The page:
As McGillt’s scope is uncertain, the court’s relief to Oklahoma prisoners has been shelved


Emergency record

The 1866 borders of five civilized tribes in Oklahoma.After the Supreme Court’s ruling last year McGill v OklahomaThe Oklahoma court concluded that these boundaries constitute a Native American reservation for the purpose of state criminal jurisdiction. (Tcr25 via Wikimedia Commons)

Supreme Court Wednesday indeed A request from Oklahoma allows Oklahoma to retain custody of death row inmates, and the court is considering whether it should clarify the meaning of last year’s ruling, that is, Oklahoma’s treatment of land reserved for natives Certain crimes committed have no jurisdiction.

The prisoner Shaun Bosse was convicted and sentenced to death for the murder of Katrina Griffin and her two children in 2010.He now claims that his conviction is invalid under the following provisions McGill v Oklahoma Because Griffin and her children are members of the Chickasaw Nation, and the crime occurred within the territory of the Native American Reservation. The Oklahoma Court of Appeals agreed and reversed his conviction and sentence. If the ruling goes into effect, Oklahoma will have to hand over Bosse to federal authorities (the latter has filed separate criminal charges against him). However, the Supreme Court-due to the opposition of the court’s three liberal judges-approved the state’s request to shelve the Oklahoma court ruling, and the state filed a petition asking the judges to handle the case on the merits.

The case involves the scope of the 5-4 ruling last year McGilltJudge Ruth Bader Ginsburg and other liberal judges joined Judge Neil Gorsuch’s ruling, which found that most of eastern Oklahoma (Reserved for the creek country in the 19th century) is still reserved for federal law, authorizing the federal government to try certain major crimes committed by “any Indian” in the “Indian State”.After McGilltMany prisoners convicted in Oklahoma courts began to argue that their convictions were invalid because they or their victims were Native Americans.In the Bosse case, the Oklahoma Court of Criminal Appeals concluded that even though Bosse himself is not a Native American, the state lacks jurisdiction to sue him on the following grounds McGillt.

Oklahoma urgently filed a lawsuit in the Supreme Court last month. Ask the judge Block the rulings of state courts and weigh whether states have the right to prosecute non-Native Americans for crimes committed on Native American lands. The state of Oklahoma told the justices that this issue “is now vital to the country and Indian victims” because the number of people living in the area is now recognized as reserved. McGillt. Oklahoma added that allowing states to prosecute such cases would provide “additional guarantees that tribal members who become victims of crime will receive judicial assistance from the federal government, the state government, or both. It minimizes Indians. Human abusers and murderers have the opportunity to escape punishment and protect the Indians from violence to the greatest extent.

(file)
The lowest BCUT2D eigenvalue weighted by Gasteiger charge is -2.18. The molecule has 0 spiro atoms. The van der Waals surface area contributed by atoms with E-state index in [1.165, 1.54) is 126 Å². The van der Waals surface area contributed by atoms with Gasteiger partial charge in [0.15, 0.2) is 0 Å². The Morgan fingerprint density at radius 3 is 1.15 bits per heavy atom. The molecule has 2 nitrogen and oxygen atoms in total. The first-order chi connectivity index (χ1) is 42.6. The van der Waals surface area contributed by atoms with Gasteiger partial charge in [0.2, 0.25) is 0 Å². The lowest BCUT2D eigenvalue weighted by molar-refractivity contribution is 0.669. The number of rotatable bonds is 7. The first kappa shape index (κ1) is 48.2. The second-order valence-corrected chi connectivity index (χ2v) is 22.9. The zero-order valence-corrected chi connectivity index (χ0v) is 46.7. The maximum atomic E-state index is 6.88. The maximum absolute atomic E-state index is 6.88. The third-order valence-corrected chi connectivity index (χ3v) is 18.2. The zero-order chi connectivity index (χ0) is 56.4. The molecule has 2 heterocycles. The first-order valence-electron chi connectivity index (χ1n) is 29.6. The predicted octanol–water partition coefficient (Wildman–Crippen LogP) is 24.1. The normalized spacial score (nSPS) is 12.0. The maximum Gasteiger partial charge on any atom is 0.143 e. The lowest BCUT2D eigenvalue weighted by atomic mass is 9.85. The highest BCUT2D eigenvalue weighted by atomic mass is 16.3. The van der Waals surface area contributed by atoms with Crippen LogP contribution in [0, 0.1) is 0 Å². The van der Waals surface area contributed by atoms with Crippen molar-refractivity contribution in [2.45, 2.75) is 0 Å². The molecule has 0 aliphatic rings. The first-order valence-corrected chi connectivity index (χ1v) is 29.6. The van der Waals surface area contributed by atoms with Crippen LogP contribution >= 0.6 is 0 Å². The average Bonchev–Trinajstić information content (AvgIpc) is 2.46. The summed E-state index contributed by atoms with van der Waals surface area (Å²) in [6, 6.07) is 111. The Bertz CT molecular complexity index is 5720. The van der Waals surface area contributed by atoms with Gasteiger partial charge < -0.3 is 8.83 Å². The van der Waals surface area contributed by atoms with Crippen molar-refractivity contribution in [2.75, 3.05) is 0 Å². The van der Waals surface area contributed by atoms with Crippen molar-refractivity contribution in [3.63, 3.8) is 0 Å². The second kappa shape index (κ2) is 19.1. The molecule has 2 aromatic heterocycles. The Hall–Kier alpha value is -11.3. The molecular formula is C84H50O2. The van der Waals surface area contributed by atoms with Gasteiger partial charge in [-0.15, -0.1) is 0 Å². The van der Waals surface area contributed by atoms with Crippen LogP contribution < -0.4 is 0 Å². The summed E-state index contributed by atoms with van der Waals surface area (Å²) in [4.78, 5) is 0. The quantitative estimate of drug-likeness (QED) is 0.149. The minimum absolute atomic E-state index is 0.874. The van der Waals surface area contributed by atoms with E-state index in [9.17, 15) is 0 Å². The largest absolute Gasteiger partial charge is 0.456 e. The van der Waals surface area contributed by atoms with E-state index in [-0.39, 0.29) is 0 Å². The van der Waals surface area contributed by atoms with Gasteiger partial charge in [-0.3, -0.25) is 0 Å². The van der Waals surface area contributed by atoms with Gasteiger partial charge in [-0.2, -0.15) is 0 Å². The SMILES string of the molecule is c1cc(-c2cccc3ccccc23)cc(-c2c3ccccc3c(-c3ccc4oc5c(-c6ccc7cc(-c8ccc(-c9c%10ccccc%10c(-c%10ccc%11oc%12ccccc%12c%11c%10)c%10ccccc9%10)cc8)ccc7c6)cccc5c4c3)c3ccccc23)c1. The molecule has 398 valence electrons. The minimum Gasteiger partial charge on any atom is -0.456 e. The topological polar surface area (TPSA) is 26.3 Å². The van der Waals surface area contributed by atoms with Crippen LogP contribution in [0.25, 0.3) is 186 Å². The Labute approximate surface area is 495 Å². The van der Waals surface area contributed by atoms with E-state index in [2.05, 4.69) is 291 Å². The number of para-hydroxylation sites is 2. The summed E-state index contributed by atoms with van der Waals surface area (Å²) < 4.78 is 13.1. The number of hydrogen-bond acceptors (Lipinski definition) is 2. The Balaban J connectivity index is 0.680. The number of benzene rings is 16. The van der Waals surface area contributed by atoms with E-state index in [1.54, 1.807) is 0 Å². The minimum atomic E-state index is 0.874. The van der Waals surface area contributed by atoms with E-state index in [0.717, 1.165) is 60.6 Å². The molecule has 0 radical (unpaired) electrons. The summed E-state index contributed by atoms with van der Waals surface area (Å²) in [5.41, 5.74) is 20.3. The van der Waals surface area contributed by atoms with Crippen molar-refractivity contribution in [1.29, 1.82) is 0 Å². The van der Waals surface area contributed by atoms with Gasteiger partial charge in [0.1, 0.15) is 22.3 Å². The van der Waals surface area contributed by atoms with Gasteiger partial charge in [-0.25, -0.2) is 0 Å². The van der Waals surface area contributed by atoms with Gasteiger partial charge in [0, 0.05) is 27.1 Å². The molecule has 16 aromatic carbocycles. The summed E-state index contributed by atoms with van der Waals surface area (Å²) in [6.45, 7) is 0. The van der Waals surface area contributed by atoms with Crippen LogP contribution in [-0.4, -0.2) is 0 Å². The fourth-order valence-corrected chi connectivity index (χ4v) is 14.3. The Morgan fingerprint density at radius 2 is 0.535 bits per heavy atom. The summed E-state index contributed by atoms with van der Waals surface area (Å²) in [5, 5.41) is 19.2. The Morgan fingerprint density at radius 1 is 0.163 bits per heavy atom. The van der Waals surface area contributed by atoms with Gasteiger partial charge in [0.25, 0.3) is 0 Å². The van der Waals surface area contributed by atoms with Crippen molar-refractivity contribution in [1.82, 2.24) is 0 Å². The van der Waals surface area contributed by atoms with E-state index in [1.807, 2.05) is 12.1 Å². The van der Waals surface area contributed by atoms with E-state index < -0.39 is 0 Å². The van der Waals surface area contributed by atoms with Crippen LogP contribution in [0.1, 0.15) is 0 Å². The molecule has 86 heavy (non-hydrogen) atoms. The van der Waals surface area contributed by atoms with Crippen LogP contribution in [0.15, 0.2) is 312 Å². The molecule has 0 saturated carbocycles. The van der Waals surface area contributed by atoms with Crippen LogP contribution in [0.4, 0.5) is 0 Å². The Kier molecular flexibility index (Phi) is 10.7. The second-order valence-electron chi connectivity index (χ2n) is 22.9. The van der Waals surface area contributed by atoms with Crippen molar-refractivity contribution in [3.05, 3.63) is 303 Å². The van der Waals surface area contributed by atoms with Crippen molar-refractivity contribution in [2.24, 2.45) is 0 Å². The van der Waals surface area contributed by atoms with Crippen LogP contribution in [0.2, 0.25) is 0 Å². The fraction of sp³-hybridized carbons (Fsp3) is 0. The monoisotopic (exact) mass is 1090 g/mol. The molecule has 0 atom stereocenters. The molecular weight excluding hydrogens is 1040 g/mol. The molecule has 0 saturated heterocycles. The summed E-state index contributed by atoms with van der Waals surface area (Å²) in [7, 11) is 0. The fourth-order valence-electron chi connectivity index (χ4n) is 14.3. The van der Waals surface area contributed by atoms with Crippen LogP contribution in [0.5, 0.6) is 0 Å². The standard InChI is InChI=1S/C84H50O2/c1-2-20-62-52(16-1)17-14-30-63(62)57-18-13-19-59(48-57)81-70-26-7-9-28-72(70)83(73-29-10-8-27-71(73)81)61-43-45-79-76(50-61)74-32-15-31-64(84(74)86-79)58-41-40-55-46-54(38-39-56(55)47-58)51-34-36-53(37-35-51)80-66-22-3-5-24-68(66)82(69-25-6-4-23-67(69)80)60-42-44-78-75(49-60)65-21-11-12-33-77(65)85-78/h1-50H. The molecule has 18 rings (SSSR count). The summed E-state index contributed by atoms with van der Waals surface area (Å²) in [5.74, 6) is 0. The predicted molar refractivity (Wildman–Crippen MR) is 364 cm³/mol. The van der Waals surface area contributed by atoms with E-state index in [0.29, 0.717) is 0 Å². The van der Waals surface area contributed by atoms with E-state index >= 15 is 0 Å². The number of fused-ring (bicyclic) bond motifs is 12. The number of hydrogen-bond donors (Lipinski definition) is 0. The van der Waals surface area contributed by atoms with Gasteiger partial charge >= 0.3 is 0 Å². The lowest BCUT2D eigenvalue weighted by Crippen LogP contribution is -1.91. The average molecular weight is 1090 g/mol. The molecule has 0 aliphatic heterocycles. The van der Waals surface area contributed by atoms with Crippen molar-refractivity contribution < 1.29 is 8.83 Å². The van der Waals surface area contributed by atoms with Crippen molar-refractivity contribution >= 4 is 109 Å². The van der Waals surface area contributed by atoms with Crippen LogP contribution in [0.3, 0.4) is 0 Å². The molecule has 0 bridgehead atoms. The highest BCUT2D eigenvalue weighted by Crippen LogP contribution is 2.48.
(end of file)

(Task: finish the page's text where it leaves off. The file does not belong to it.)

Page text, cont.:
hit Urge the justices Avoid disputes. He believes that Oklahoma’s argument that the state should also be able to prosecute crimes against Native Americans runs counter to the Supreme Court’s more than a century-long ruling. Boss went on to say that Oklahoma also did not indicate that if the state court’s decision remains in place, it will be permanently damaged: what will only happen is that Boss will be taken into federal custody for federal prosecution. If the Supreme Court finally reviews the case based on the merits of the case and overturns the state court’s ruling, Bosse continues to say that his conviction and death sentence will be restored.Although Oklahoma “also raised concerns about other cases, unlike here, the United States may not detain or prosecute the United States,” Boss told the judiciary, “if worried, the state should seek suspension. There. “

Acting US Attorney General Elizabeth Prelogar (Elizabeth Prelogar) took relatively unusual filing steps without getting the justice’s request. Introduction to “Friends of the Court” She agrees with Boss that Oklahoma has no right to try his crimes against Native Americans. Prelogar wrote: “There is no basis for subverting people’s long-term understanding of the division of federal, state, and tribal jurisdictions in India.” She concluded: “On the contrary, the court reaffirmed the established rule that a country is against non-Indians against Indians. There is no jurisdiction over Indian crimes in the country.”

In a brief unsigned order on Wednesday morning, the court set aside the state court’s ruling until Oklahoma can file its petition for review. The court pointed out that if the petition is rejected, the state court’s decision can take effect; and vice versa. If the request is approved, the ruling will remain until the Supreme Court issues a ruling.

The three liberal justices Stephen Breyer, Sonia Sotomayor and Elena Kagan all stated that they would have rejected Oklahoma’s request, but they did not provide any opposition. Explanation. Other judges did not publicly record their votes, although Oklahoma requires at least five votes to retain the state court’s decision.

This post is Originally published on the court Hao Hao.



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